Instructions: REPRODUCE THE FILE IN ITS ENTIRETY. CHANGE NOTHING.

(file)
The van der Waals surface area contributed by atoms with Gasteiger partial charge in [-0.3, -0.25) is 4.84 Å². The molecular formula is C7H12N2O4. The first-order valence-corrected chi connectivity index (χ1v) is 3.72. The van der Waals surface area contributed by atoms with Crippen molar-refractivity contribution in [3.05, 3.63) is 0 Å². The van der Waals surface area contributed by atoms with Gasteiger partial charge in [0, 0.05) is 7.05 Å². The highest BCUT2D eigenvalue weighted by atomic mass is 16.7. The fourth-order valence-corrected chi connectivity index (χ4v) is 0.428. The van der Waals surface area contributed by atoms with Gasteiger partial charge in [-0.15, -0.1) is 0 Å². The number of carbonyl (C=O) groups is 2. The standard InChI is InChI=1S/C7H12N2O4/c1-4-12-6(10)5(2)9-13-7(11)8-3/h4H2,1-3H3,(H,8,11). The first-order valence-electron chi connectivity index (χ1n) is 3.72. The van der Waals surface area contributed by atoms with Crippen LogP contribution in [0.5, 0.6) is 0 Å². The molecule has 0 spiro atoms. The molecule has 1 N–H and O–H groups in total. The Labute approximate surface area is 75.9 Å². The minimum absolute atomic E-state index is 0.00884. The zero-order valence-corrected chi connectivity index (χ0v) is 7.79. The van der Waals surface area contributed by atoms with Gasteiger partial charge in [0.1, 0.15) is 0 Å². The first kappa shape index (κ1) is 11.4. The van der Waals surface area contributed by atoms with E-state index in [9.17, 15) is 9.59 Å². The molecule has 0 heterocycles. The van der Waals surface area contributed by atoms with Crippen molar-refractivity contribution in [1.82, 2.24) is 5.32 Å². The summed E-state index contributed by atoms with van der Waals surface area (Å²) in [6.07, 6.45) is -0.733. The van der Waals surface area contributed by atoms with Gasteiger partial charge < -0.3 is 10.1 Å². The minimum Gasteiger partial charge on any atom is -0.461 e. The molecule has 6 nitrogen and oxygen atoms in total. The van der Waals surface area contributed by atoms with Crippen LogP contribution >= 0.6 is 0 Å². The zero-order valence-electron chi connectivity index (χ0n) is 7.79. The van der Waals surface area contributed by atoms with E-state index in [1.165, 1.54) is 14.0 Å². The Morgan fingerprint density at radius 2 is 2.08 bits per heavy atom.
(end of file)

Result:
The van der Waals surface area contributed by atoms with Gasteiger partial charge in [-0.3, -0.25) is 4.84 Å². The molecular formula is C7H12N2O4. The first-order valence-corrected chi connectivity index (χ1v) is 3.72. The van der Waals surface area contributed by atoms with Crippen molar-refractivity contribution in [3.05, 3.63) is 0 Å². The van der Waals surface area contributed by atoms with Gasteiger partial charge in [0, 0.05) is 7.05 Å². The highest BCUT2D eigenvalue weighted by atomic mass is 16.7. The fourth-order valence-corrected chi connectivity index (χ4v) is 0.428. The van der Waals surface area contributed by atoms with Gasteiger partial charge in [-0.15, -0.1) is 0 Å². The number of carbonyl (C=O) groups is 2. The standard InChI is InChI=1S/C7H12N2O4/c1-4-12-6(10)5(2)9-13-7(11)8-3/h4H2,1-3H3,(H,8,11). The first-order valence-electron chi connectivity index (χ1n) is 3.72. The van der Waals surface area contributed by atoms with Crippen LogP contribution in [0.5, 0.6) is 0 Å². The molecule has 0 spiro atoms. The molecule has 1 N–H and O–H groups in total. The Labute approximate surface area is 75.9 Å². The minimum absolute atomic E-state index is 0.00884. The zero-order valence-corrected chi connectivity index (χ0v) is 7.79. The van der Waals surface area contributed by atoms with Gasteiger partial charge in [0.1, 0.15) is 0 Å². The first kappa shape index (κ1) is 11.4. The van der Waals surface area contributed by atoms with E-state index in [9.17, 15) is 9.59 Å². The molecule has 0 heterocycles. The van der Waals surface area contributed by atoms with Crippen molar-refractivity contribution in [1.82, 2.24) is 5.32 Å². The summed E-state index contributed by atoms with van der Waals surface area (Å²) in [6.07, 6.45) is -0.733. The van der Waals surface area contributed by atoms with Gasteiger partial charge < -0.3 is 10.1 Å². The minimum Gasteiger partial charge on any atom is -0.461 e. The molecule has 6 nitrogen and oxygen atoms in total. The van der Waals surface area contributed by atoms with Crippen LogP contribution >= 0.6 is 0 Å². The zero-order valence-electron chi connectivity index (χ0n) is 7.79. The van der Waals surface area contributed by atoms with E-state index in [1.165, 1.54) is 14.0 Å². The Morgan fingerprint density at radius 2 is 2.08 bits per heavy atom.